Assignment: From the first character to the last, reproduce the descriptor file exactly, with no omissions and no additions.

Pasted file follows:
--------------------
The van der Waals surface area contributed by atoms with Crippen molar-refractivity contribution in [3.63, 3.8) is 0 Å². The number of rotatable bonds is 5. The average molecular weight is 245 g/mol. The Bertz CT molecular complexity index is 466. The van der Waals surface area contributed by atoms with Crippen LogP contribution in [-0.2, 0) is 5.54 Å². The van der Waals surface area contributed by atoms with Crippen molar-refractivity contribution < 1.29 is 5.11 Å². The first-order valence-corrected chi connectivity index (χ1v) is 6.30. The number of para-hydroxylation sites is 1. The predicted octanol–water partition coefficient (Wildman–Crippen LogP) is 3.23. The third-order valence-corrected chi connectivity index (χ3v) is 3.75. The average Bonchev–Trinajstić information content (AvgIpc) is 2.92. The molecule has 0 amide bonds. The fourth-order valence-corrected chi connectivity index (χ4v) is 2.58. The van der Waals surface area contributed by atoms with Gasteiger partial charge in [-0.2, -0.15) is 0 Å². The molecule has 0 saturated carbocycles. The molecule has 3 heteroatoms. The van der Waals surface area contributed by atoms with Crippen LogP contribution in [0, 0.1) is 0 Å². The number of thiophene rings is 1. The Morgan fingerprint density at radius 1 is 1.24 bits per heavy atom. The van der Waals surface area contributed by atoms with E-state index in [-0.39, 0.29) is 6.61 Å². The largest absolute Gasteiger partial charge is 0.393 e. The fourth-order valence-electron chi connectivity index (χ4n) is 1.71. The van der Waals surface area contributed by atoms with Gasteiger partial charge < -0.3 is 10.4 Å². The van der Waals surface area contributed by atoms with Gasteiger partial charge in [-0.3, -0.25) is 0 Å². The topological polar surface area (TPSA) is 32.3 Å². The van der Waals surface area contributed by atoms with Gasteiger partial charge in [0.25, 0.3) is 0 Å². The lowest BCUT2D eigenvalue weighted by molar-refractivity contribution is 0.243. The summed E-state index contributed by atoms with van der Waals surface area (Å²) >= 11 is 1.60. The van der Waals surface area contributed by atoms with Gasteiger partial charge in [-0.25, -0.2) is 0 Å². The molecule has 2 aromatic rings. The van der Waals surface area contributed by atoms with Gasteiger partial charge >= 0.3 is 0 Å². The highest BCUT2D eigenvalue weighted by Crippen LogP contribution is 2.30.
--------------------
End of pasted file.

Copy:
The van der Waals surface area contributed by atoms with Crippen molar-refractivity contribution in [3.63, 3.8) is 0 Å². The number of rotatable bonds is 5. The average molecular weight is 245 g/mol. The Bertz CT molecular complexity index is 466. The van der Waals surface area contributed by atoms with Crippen LogP contribution in [-0.2, 0) is 5.54 Å². The van der Waals surface area contributed by atoms with Crippen molar-refractivity contribution < 1.29 is 5.11 Å². The first-order valence-corrected chi connectivity index (χ1v) is 6.30. The number of para-hydroxylation sites is 1. The predicted octanol–water partition coefficient (Wildman–Crippen LogP) is 3.23. The third-order valence-corrected chi connectivity index (χ3v) is 3.75. The average Bonchev–Trinajstić information content (AvgIpc) is 2.92. The molecule has 0 amide bonds. The fourth-order valence-corrected chi connectivity index (χ4v) is 2.58. The van der Waals surface area contributed by atoms with Gasteiger partial charge in [-0.2, -0.15) is 0 Å². The molecule has 0 saturated carbocycles. The molecule has 3 heteroatoms. The van der Waals surface area contributed by atoms with Crippen LogP contribution in [0, 0.1) is 0 Å². The number of thiophene rings is 1. The Morgan fingerprint density at radius 1 is 1.24 bits per heavy atom. The van der Waals surface area contributed by atoms with E-state index in [-0.39, 0.29) is 6.61 Å². The largest absolute Gasteiger partial charge is 0.393 e. The fourth-order valence-electron chi connectivity index (χ4n) is 1.71. The van der Waals surface area contributed by atoms with Gasteiger partial charge < -0.3 is 10.4 Å². The van der Waals surface area contributed by atoms with Gasteiger partial charge in [-0.3, -0.25) is 0 Å². The topological polar surface area (TPSA) is 32.3 Å². The van der Waals surface area contributed by atoms with Gasteiger partial charge in [0.25, 0.3) is 0 Å². The lowest BCUT2D eigenvalue weighted by molar-refractivity contribution is 0.243. The summed E-state index contributed by atoms with van der Waals surface area (Å²) >= 11 is 1.60. The van der Waals surface area contributed by atoms with Gasteiger partial charge in [-0.25, -0.2) is 0 Å². The molecule has 2 aromatic rings. The van der Waals surface area contributed by atoms with Gasteiger partial charge >= 0.3 is 0 Å². The highest BCUT2D eigenvalue weighted by Crippen LogP contribution is 2.30.